3 winners and losers from NBA’s $7 million projected cap rise, which is lower than once expected

The NBA salary cap will go over $ 100 million for the first time in league history, but only barely.

The NBA salary cap will rise from $ 94.1 million this season to $ 101 million next year, while the luxury tax threshold moves from $ 113 million to $ 121 million, according to The Vertical’s Adrian Wojnarowski. The figures are lower than many originally expected the cap to rise. (Recent projections have been much more in line with what Wojnarowski reports, though.)

Last summer, a new nine-year, $ 24 billion television deal that had been agreed to in 2014 kicked in, boosting the salary cap dramatically. The added cap space made it possible for the Golden State Warriors to sign Kevin Durant because teams resisted the NBA’s proposed smoothing methods, which would have had the salary cap increase at more gradual rates while the excess money was split among players.

The cap was thought to jump again, perhaps to the range of $ 107 million or even $ 110 million this-coming summer. Instead, teams will have to deal with a $ 7 million jump, which gives us a few clear winners and losers.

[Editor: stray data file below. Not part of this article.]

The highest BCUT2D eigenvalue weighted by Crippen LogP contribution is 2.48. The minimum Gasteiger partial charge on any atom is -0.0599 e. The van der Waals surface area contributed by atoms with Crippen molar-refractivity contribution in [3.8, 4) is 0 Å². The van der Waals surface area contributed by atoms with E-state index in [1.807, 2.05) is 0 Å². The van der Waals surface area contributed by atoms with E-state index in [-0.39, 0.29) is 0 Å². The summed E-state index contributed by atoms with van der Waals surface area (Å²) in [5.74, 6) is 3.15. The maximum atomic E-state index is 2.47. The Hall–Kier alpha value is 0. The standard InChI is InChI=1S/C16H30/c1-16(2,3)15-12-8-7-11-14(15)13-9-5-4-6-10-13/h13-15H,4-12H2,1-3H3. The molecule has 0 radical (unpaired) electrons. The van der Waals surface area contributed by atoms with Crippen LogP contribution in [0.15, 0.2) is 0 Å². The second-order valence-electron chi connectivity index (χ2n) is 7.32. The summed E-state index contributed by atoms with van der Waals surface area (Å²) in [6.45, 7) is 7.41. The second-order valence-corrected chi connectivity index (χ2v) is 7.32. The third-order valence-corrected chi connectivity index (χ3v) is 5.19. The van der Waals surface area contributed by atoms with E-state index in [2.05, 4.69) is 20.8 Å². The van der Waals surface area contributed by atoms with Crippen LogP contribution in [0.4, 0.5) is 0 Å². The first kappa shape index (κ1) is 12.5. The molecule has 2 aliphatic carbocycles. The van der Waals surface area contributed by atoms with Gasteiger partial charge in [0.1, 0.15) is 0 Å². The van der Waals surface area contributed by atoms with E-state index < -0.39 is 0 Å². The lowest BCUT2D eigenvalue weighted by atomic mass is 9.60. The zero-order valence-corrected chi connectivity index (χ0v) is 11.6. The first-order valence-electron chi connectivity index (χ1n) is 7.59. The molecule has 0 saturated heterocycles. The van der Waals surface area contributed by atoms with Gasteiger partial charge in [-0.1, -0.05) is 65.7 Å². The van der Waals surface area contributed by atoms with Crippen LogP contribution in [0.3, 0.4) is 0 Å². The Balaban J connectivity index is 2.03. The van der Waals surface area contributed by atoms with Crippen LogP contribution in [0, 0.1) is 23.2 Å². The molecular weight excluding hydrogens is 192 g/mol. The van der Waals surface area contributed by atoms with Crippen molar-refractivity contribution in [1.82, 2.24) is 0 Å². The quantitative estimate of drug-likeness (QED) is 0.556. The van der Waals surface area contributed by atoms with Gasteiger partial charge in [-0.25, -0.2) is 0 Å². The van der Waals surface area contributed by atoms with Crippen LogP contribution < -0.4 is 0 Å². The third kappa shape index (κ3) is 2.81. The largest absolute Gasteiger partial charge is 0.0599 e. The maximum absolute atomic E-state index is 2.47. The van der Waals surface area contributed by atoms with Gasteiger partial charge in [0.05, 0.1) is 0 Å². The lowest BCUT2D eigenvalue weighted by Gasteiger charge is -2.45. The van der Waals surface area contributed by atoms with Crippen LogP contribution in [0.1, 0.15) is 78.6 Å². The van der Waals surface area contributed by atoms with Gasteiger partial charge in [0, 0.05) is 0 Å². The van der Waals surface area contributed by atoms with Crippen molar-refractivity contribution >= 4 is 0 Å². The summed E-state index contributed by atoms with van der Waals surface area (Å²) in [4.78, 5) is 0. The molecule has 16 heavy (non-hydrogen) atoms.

WINNER: Teams set to sign max level superstars

The NBA also agreed to a new collective bargaining agreement last December. One of the biggest changes was the “designated veteran” rule, which applies to superstar players on a non-rookie deal playing for the team who drafted them who have won MVP or appeared on a couple All-NBA teams.

The TV money is already set and owners will receive just about half of it. That won’t change. But if someone like Paul George does qualify for this, and the Pacers do award him the massive contract, and because the contract is based off a percentage of the salary cap, it means they won’t have to shell out quite as much money.

LOSER: Teams counting on that extra space this summer

For teams hoping there would be $ 15 million more in cap space this summer to complete a major free agent signing — whether it’s their own free agent or someone on the open market — this lower salary cap will affect them. There’s still a lot of flexibility, but this certainly doesn’t open up the market like last summer did.

LOSER: The NBA

A lower salary cap likely means revenue was lower than expected. The league still has a cap that has risen by $ 7 million and gone over $ 100 million, so please — they’re doing just fine. But the rising cap did fall short of the lofty expectations they thought it would reach, for what it’s worth.

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